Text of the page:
Dept. H #9 – As with the last few issues, this one focuses on the back story of one of the supporting characters, Q, as we learn about his issues with one of the other crew members. All of this is told against the backdrop of the continued multi-system failings of the underwater station. I continue to get a lot of enjoyment out of Matt Kindt’s latest series. It’s very good.
Divinity III #1 – Valiant is going back down the Divinity well one more time, as Colin King (aka Ninjak) appears to be the only person who remembers that the Soviet Union didn’t actually control pretty much the entire planet. This issue is used to introduce Soviet versions of many mainstay Valiant characters, and while it’s pretty, I find myself less interested than I was in the first Divinity mini.
Doctor Aphra #2 – Now that the series has been set up, it’s time for Aphra to get blackmailed into helping her father try to solve an old archeological secret that involves an ancient sect of Jedi or something, and which might put the crew back on course to run into the Empire. Kieron Gillen is playing this series more for laughs than he did his Darth Vader run (not really a surprise that Vader’s not easily a funny book), and Kev Walker is a good choice to support his efforts. I like seeing Marvel make new contributions to the Star Wars universe like this.
Doctor Strange #15 – Since Jason Aaron is writing this title, we all knew it was just a matter of time before the Orb would show up. Aaron might be the only person who remembers the Original Sin event, so this is the Uatu-powered Orb, who wants to drag Strange around while he watches (and sometimes nudges along) some mayhem. There are a lot of other people after the Doctor though, so a lot happens here. Regular artist Chris Bachalo is joined by Jorge Fornés, with the end result being a very inconsistent-looking issue, which is too bad.
Ether #2 – Matt Kindt and David Rubín’s new Dark Horse series looks like it’s targeted at younger audiences, but there’s a real darkness to it. The main character is a scientist from Earth who travels to the strange cartoonish world of the Ether, ostensibly to perform research, but we’ve learned that he’s unemployed and homeless on our world. As he continues to investigate the murder of the Blaze, the Ether’s greatest hero, things get a little weird. I really like Rubín’s European-styled artwork, and think it works wonderfully for this title.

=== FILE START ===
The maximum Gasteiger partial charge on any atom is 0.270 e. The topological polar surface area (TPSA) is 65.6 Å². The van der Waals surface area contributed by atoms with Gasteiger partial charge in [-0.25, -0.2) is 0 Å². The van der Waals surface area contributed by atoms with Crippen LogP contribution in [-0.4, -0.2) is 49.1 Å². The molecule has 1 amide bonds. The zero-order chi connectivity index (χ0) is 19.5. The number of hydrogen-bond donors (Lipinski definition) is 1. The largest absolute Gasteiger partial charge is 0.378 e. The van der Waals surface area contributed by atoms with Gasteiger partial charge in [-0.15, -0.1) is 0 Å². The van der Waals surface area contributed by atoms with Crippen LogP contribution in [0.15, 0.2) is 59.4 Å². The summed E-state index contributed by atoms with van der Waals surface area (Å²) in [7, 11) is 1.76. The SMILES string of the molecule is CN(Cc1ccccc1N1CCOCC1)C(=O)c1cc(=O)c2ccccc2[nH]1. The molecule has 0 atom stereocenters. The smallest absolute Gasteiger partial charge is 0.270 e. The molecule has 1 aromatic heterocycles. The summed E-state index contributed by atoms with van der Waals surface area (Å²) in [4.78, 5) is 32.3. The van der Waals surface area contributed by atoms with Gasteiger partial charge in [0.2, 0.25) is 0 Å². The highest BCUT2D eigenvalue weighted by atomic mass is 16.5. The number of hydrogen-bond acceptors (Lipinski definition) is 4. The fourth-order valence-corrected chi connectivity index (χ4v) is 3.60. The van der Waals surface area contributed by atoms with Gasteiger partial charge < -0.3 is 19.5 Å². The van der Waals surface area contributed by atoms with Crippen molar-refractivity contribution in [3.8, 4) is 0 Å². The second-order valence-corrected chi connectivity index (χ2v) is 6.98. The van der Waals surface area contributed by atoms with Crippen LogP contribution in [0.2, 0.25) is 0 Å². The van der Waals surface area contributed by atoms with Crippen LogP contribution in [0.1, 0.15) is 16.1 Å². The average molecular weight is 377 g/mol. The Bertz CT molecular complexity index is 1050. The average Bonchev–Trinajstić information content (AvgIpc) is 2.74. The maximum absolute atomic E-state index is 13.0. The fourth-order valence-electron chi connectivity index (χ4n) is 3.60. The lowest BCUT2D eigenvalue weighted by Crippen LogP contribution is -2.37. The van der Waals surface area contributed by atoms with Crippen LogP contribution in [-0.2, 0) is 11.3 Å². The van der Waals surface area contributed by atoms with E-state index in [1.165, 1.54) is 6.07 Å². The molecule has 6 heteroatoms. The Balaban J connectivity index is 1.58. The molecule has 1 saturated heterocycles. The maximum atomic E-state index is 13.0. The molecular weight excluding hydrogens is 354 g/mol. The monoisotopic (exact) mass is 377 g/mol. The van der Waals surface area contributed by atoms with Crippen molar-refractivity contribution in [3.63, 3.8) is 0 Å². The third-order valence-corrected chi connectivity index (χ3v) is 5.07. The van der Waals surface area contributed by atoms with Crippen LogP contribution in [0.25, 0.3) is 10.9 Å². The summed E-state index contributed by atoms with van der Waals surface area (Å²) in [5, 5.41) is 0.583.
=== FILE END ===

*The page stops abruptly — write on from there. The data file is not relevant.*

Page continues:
The Fix #7 – Mac and his partner, Pretzels the dog, get the spotlight this issue, as they cement their bond with one another, just in time to have it tested by Mac’s criminal ties. This issue is not quite as wild as other issues, and will probably really anger some dog lovers, but it is pretty enjoyable in the final analysis.
Horizon #6 – The first arc ends with a big fight scene, and we start to see the depth of the division in the ranks of the four aliens who have come to Earth to stop our planet from taking over or destroying theirs. I remain very interested in this book, and while I think that Brandon Thomas and Juan Gedeon could often be clearer in their storytelling, they’ve kept me interested enough to finally decide to add this book to my pull-file list. I’m pleased that they aren’t taking a hiatus before the next arc, as I think it will help this title maintain its momentum.
Nightwing #11 – Tim Seeley is taking an interesting approach to Dick’s time in Blüdhaven, as he comes across a support group full of former D-List villains who are trying to make a new life for themselves (by moving to a crime-filled city, when perhaps a small town would have made more sense). He comes across a mystery, of course, and it has my attention. I still wish Raptor was still around, but I think that Seeley is managing to keep my interests without him, since I rarely find Dick to be the most interesting character. He is likeable though, and I’m very happy with Marcus To’s art on this book.
Occupy Avengers #2 – In light of everything that has been happening at Standing Rock, this issue feels very topical, as Hawkeye and Red Wing face off against people who are tapping resources on an impoverished reservation. Hydro Man is involved, so David Walker is able to slip some sharp political commentary into a pretty standard-looking issue of superhero stuff. This is an odd little title for Marvel to publish, but I think I’m going to enjoy it.
Southern Cross #10 – Things are getting a little stranger in this series as Kyril and Hazel get their hands on another alien artifact, and weird stuff (such as a corpse reanimating) starts to happen because of it. As always, Andy Belanger’s designs and pencils are fantastic in this book. This is also the best thing that Becky Cloonan has ever written.